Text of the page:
Bottom line: Kalil is worth it.
So far, so good on the top paid players list. Jay Cutler, as the Bears' franchise quarterback, is definitely worth the change they are throwing his way.
Some may disagree, but ask a Bears fan how long the team has waited for a true franchise quarterback and he will tell you that paying Cutler $7.6 million is worth it.
Chicago made the NFC Championship game last year with a balanced offensive attack, but also with Cutler leading the charge. That alone makes this contract a good value.
Bottom line: Cutler is worth it.
There is a lot wrong with this. And I mean a lot.
If anyone wonders why the Cincinnati Bengals are one of the least successful NFL franchises of the past decade, here's Exhibit A.
The Bengals are paying what amounts to a backup defensive end almost $4 million per season. To make matters worse, he's their highest paid player.
If fans wonder why guys like Johnathan Joseph leave town, this is it.
Bottom line: Geathers is not worth it.
As one of the best offensive tackles in the NFL, if not the best, period, Joe Thomas is worth every dollar the Cleveland Browns are paying him. Yes, all eight million of them.
Thomas is a cornerstone that Cleveland can build their offense around, and the type of player you want to keep on the roster as long as possible.
Thomas may be too quiet to get the fanfare of other tackles, but those around the NFL know he's an elite left tackle.
Bottom line: Thomas is worth it.
Tony Romo, at least in 2009, was definitely worth the money the Dallas Cowboys are paying him. The 2010 version of Romo looked like he was stealing from the bank.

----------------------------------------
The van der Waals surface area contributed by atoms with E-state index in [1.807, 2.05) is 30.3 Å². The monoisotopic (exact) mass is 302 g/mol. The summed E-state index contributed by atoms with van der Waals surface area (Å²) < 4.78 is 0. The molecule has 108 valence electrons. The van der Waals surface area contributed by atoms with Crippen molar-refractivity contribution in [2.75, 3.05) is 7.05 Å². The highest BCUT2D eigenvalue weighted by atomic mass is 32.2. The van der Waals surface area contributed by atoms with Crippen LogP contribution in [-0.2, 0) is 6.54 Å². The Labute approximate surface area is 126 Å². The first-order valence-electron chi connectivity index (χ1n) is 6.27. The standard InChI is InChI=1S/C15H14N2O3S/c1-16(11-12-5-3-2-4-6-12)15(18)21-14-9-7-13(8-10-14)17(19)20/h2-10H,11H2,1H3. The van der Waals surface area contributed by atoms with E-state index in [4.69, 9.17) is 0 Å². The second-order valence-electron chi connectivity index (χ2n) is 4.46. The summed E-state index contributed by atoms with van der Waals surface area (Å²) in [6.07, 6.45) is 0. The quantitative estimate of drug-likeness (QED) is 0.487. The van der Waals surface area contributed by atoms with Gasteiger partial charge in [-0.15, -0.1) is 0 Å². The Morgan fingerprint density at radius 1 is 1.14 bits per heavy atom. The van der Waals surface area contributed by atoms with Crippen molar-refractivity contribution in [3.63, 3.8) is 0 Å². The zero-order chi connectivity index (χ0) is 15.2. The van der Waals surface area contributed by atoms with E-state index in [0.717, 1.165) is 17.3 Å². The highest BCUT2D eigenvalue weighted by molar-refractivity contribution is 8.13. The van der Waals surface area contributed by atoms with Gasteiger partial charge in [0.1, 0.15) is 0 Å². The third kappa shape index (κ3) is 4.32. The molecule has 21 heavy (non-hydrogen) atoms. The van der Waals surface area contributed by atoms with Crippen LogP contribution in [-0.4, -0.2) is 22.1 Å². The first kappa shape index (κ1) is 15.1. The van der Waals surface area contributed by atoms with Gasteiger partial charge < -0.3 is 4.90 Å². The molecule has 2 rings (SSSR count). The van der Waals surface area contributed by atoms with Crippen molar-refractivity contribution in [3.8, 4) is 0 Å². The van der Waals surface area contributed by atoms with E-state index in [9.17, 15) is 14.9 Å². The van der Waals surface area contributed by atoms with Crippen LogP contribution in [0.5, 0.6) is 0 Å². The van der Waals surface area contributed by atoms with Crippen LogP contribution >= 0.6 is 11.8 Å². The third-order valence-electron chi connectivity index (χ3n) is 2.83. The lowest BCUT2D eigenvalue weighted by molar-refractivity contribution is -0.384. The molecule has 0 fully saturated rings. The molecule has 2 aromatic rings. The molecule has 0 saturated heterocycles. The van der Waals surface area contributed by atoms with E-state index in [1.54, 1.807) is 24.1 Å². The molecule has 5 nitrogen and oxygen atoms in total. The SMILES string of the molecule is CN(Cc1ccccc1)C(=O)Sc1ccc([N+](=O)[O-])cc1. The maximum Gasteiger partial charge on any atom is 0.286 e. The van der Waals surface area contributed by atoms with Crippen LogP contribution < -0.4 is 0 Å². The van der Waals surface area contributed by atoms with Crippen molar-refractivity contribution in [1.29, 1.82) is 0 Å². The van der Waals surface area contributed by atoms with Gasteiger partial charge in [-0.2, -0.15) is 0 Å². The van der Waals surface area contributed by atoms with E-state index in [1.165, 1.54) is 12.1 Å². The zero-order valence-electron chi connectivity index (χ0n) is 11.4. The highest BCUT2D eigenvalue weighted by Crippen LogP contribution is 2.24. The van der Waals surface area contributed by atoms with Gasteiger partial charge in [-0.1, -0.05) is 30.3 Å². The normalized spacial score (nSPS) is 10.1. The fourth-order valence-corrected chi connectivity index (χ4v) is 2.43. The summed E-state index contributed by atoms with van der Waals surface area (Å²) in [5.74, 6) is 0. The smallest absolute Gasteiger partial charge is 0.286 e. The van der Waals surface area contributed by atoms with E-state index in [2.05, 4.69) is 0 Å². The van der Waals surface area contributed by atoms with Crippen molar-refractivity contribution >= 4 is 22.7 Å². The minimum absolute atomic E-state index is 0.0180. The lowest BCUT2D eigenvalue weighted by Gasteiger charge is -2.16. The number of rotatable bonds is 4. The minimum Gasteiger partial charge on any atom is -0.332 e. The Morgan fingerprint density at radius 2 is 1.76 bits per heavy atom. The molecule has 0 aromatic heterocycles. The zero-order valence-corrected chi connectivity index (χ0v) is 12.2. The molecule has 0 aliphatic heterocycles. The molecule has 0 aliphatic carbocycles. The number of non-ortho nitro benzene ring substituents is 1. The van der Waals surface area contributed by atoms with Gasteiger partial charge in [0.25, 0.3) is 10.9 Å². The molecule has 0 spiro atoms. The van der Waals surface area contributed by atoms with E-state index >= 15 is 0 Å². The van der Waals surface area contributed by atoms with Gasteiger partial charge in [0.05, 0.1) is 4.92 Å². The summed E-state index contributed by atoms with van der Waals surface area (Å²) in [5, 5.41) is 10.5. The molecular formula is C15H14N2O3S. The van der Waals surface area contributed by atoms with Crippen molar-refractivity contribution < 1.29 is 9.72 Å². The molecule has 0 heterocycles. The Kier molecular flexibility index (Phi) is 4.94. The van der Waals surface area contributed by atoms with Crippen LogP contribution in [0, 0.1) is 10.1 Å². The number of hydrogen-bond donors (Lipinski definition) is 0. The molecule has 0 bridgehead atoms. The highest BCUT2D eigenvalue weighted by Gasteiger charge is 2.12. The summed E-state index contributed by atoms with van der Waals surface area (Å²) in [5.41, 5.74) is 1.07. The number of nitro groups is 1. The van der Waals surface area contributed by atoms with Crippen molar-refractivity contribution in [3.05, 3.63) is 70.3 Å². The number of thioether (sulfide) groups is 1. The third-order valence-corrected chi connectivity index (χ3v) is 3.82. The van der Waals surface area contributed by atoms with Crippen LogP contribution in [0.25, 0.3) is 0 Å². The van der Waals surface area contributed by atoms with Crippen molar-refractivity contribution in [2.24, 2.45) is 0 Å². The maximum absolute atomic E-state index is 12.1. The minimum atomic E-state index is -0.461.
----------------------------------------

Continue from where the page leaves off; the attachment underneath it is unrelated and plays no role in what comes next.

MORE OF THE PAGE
Romo is on the border of being overpaid, based on his production and inability to win a playoff game in Dallas.
It's also surprising that Romo, not DeMarcus Ware, is the highest paid player in Dallas. That in itself is a mistake.
Bottom line: Romo is not worth it.
Guess who the fourth highest paid player in the NFL is? If you cheated and read the headline, you'll know it is Denver Broncos' defensive end Elvis Dumervil.
Sure, defensive ends are worth serious money, especially the great ones, but Dumervil isn't great. He's definitely not worth more than Julius Peppers, Trent Cole or Dwight Freeney.
Bottom line: Dumervil is not worth it
I really want to like Matthew Stafford, and here's hoping he can stay healthy this year, because if not, he's going to have to take a huge pay cut.
Stafford has started just 13 games over the last two seasons due to injury, but he's still being paid like the No. 1 overall pick. Stafford's injuries have been freakish in nature, so the blame is not on him, but the pressure will be heavy in 2011 for Stafford to prove his worth.
Bottom line: Stafford has not been worth it...but he might be this year.
I was surprised to not see Aaron Rodgers as the highest paid member of the Green Bay Packers, but it makes sense that a future Hall of Famer like Charles Woodson would make as much as he does.